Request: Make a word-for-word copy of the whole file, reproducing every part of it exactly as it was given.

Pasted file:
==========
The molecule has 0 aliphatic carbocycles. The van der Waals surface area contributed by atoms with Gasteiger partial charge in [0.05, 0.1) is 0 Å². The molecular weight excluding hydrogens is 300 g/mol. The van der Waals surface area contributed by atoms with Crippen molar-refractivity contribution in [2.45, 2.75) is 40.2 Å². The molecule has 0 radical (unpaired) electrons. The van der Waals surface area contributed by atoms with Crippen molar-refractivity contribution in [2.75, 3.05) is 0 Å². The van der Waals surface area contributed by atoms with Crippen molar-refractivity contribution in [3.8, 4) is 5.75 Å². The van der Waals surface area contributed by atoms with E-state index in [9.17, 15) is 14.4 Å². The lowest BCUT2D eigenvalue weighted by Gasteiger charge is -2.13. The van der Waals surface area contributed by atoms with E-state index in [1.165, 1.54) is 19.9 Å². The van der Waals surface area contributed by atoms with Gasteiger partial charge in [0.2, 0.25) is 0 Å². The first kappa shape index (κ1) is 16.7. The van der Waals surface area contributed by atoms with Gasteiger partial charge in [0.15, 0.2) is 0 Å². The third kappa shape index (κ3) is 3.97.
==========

The molecule has 0 aliphatic carbocycles. The van der Waals surface area contributed by atoms with Gasteiger partial charge in [0.05, 0.1) is 0 Å². The molecular weight excluding hydrogens is 300 g/mol. The van der Waals surface area contributed by atoms with Crippen molar-refractivity contribution in [2.45, 2.75) is 40.2 Å². The molecule has 0 radical (unpaired) electrons. The van der Waals surface area contributed by atoms with Crippen molar-refractivity contribution in [2.75, 3.05) is 0 Å². The van der Waals surface area contributed by atoms with Crippen molar-refractivity contribution in [3.8, 4) is 5.75 Å². The van der Waals surface area contributed by atoms with E-state index in [9.17, 15) is 14.4 Å². The lowest BCUT2D eigenvalue weighted by Gasteiger charge is -2.13. The van der Waals surface area contributed by atoms with E-state index in [1.165, 1.54) is 19.9 Å². The van der Waals surface area contributed by atoms with Gasteiger partial charge in [0.2, 0.25) is 0 Å². The first kappa shape index (κ1) is 16.7. The van der Waals surface area contributed by atoms with Gasteiger partial charge in [0.15, 0.2) is 0 Å². The third kappa shape index (κ3) is 3.97.